Thoracic outlet syndrome (TOS) is a common diagnosis for evidence-based chiropractors. The condition is characterized by upper extremity pain and paresthesia secondary to occlusion, compression, injury, or irritation to the neurovascular structures traversing the thoracic outlet.
The majority of TOS cases are relatively benign and will respond favorably to conservative care, however, approximately 5% of TOS presentations arise from more threatening origins. This video blog will give you tools to spot ominous presentations and review current best practice evaluations for the remainder.
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- Neurogenic TOS
- Arterial TOS
- Venous TOS
Let’s break it down:
Arterial TOS (A-TOS) (blood can’t get in)
Arterial pathology, including (A-TOS) is a vascular problem, but may be due to repetitive mechanical trauma and (is sometimes) misdiagnosed as musculoskeletal injury. (1)
Arterial occlusion of the subclavian artery may occur secondary to stenosis, aneurysm, embolus, or compression from a cervical rib or anomalous first rib. It is the most threatening cause of TOS, accounting for less than 1% of all cases. Signs and symptoms include:
- Non-radicular pain of the upper extremity
- Pain rarely involves the shoulder or neck
- Pain may be present at rest but worsened by elevating the arms above the head.
- Possible Raynaud’s phenomenon
- Signs of vascular claudication (5 P’s: pain, paralysis, pallor, paresthesia, & pulselessness)
Urgently refer for emergency management if you suspect A-TOS
Venous TOS (V-TOS) (blood gets in, but can’t get out)
Subclavian vein obstruction (V-TOS) is the causative mechanism for less than 5% of all cases of TOS. Findings include:
- “Deep” pain in the upper extremity, chest, and/or shoulder
- Constant symptoms that worsen with activity
- Swelling and cyanotic discoloration of the upper extremity
Refer for emergency management if you suspect V-TOS.
Neurogenic TOS (N-TOS) (irritation to the brachial plexus)
Neurogenic TOS is the most common cause of TOS, accounting for over 95% of all cases. N-TOS results from compression or irritation to the lower trunk or medial cord of the brachial plexus. Symptoms typically include:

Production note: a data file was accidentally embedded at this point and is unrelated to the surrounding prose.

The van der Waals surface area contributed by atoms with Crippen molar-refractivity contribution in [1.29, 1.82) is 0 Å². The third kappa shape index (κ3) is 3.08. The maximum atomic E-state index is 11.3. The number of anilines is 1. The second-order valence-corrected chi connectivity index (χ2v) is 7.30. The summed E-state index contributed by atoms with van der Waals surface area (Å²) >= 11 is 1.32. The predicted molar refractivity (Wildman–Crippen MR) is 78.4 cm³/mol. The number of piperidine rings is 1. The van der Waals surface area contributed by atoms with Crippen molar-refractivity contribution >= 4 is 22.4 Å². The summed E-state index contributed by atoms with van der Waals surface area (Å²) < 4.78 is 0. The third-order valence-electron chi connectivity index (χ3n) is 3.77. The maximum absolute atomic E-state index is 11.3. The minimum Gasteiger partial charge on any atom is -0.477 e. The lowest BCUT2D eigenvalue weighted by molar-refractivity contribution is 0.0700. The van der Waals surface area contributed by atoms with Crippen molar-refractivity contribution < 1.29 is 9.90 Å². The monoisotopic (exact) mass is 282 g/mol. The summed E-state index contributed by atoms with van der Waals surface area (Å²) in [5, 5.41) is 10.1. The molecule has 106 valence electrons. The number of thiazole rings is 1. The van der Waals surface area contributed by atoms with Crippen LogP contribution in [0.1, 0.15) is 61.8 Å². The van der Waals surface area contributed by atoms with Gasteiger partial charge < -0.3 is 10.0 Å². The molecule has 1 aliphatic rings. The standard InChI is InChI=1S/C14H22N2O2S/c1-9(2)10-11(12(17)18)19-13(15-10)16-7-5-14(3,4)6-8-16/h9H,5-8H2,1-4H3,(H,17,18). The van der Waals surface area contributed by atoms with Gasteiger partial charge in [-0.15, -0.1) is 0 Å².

- Pain, paresthesia, and possible motor weakness in the affected arm
- Symptoms are aggravated by elevation of the arms or excessive head and neck movement
- Symptoms predominately involve the C8/T1 segmental level and follow an ulnar nerve distribution in 90% of cases
There are three potential sites of compression for N-TOS:
- “Scalene” induced TOS occurs from the compression of the neurovascular bundle between the anterior and middle scalene muscles
- “Pectoral” compression occurs beneath the pectoralis minor tendon “Costoclavicular” compression happens between the first rib and clavicle
The current evidence-based clinical evaluation of TOS includes (2):
This test is positive when deeper palpation of the supraclavicular fossa elicits distal symptoms. Positive in up to 68% of TOS patients. aka Morley test
The clinician stands behind the seated patient and grasps beneath both forearms, holding the elbows at 80 degrees of flexion with the forearms and wrists neutral. The clinician leans the patient’s trunk posteriorly then passively elevates their shoulder girdles. This position is held for up to 3 minutes. A positive result includes either symptom reproduction or paresthesia secondary to a neurovascular release phenomenon.
The clinician monitors the patient’s radial pulse while the seated patient’s arm is taken into in hyperabduction and external rotation. A positive test results in diminution of pulse intensity and reproduction of distal symptoms. Reproduction of TOS complaints implicates pectoral involvement. aka stress hyperabduction test.
The clinician monitors radial pulse while the patient is seated with shoulder in extension, chest in exaggerated military posture. This maneuver is believed to compress the costoclavicular space. A positive test results in diminution of pulse intensity and reproduction of distal symptoms.
Evidence-based chiropractors provide care to effectively treat N-TOS. A combination of postural advice, manipulation, mobilization, soft tissue therapy, and at home rehabilitation is the best recipe for these cases. Check out the ChiroUp Condition Reference for a more complete synopsis of the most up-to-date information on how to diagnose and treat N-TOS.
TOS Clinical Pearls
- Weakness, coldness, fatigability, and diffuse arm pain may be arterial TOS and should be referred out (<1%)
- Repetitive arm abduction creating edema, cyanosis, and venous dilation may be a sign of venous TOS (<5%)
- Symptoms follow an ulnar distribution 90% of the time
- TOS is more common in women with some estimates as high as 9:1
- Clinicians should assess for potential double crush partners. i.e. cubital tunnel, carpal tunnel, etc.
- Up to 23% of cervical soft tissue injuries (whiplash) may include a TOS component
Wouldn’t it be awesome if there were an online library that held all of these best practices for TOS and other common conditions?
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- Menon D, Onida S, Davies AH. Overview of arterial pathology related to repetitive trauma in athletes. J Vasc Surg. 2019 May 18. pii: S0741-5214(19)30202-2.
- Horris HB et al. The Diagnostic Accuracy of Clinical Diagnostic Tests for Thoracic Outlet Syndrome. Journal of Sport Rehabilitation, 2017, vol. 26, issue 5, p 459
About the Author
Dr. Brandon Steele
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